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Posts Tagged ‘Microsoft’

xbox one header

For the current generation of consoles, Sony and Microsoft have the same problem on their hands – both the PS4 and the Xbox One are based on the X86 processor architecture, whereas both of their previous products were based on IBM’s PowerPC acrhitecture, which is very different from anything else on the market. Both the PS4 and the Xbox One already have a decent library of titles to choose from, but both brands have an incredible back catalog of games that they could emulate or otherwise offer backwards compatibility for.

While Sony works out the kinks for PS Now and deals with PS1 and PS2 emulation on the PS4, Microsoft is doing its part in the matter and is investigating the chances of emulating Xbox 360 games on the Xbox One.

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Last week a young boy from San Diego named Kristoffer Von Hassel figured out how to log into his father’s Xbox LIVE account without using the correct password. “I got nervous. I thought he was going to find out,” Kristoffer told television station KGTV. “I thought someone was going to steal the Xbox.” Luckily for Kristoffer when his dad found out and sent the details of the flaw to Microsoft, not only did he receive a number of free games, but he was also listed as a “security researcher” on Microsoft’s website. Hit the jump to find out how he managed to log in.

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Just in case anyone needs a reminder, Microsoft’s Windows 8.1 Update, bringing some new features and UI improvements to the OS, will be available to download starting tomorrow, 8 April 2014. The update will be available through the Windows Store and there’s no need to reformat your computer to install it, as was the case with the 8.1 updates to standard Windows 8. Windows 8.1 Update is also entirely optional and may be skipped for now until you discover an app or a critical piece of software that you work with that needs it to function.

Note that the big changes recently announced, including DirectX 12, won’t be in this or the next update. Microsoft will most likely reserve those changed for the Windows 9 launch. In addition, the Windows Phone 8.1 update is still on track for a mid-year launch, but most devices currently running Windows Phone 8 will be able to run it.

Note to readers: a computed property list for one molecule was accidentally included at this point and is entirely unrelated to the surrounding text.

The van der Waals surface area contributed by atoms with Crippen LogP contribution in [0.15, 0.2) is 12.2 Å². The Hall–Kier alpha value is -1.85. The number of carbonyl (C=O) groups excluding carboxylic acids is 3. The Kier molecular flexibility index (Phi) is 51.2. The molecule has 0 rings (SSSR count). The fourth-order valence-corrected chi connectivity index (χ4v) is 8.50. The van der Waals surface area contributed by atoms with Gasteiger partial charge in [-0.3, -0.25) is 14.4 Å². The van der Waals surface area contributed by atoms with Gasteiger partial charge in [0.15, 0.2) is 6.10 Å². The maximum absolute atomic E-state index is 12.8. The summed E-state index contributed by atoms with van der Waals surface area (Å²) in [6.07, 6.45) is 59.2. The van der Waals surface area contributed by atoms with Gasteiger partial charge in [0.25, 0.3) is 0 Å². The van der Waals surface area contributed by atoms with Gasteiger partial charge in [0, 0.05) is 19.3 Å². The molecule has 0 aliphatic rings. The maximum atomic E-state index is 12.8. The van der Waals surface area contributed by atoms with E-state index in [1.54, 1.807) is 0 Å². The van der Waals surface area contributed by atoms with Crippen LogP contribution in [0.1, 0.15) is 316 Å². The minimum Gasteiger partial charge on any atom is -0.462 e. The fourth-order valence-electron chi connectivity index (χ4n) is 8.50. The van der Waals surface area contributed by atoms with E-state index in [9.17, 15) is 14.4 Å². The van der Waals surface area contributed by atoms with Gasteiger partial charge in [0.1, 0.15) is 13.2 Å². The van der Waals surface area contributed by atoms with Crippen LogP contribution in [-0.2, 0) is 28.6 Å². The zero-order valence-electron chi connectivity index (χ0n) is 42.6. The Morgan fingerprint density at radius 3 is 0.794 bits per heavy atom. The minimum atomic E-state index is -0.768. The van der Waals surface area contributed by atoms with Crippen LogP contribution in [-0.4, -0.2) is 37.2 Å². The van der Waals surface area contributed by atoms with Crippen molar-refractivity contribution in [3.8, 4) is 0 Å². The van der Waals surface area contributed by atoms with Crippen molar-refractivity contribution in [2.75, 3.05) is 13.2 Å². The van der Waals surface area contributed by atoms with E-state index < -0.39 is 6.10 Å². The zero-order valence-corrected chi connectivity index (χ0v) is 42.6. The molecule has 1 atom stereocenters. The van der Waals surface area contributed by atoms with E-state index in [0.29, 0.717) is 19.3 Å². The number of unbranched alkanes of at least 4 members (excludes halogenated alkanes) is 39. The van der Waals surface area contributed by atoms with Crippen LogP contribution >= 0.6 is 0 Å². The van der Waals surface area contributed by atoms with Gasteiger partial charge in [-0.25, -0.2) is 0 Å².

Windows 8 success kid header

Microsoft’s quest to make Windows 8 palatable and useable to the general public has been met with much failure, wailing and gnashing of teeth. Despite the improvements under the hood to the OS and the unification of interfaces through Modern UI, Windows 8 continues to show slower growth than Windows 7 and Microsoft isn’t yet at the level they thought they’d be just over two years into the operating system’s life. But they’re making up for past mistakes with new features for Windows 8 and for the first time, a march back to the way things were.

Windows 8.1 Update will become available to download through the Windows Store on 8 April 2014, the day of the death of Windows XP support. Follow me after the jump to see what’s going to be changed!

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Phil Spencer

So with the news that Microsoft was appointing Stephen Elop to the head of the devices and services division of the company, you may have been worried about the future of the gaming platform under the man who pretty much demolished Nokia. Well depending on how you like him already, you can either sigh in relief or scream in a flat panic because Phil Spencer now heads up the Xbox division in its entirety. With Marc Whitten leaving the company to pursue other personal projects, Spencer has been made to step up to the plate and steer the ship.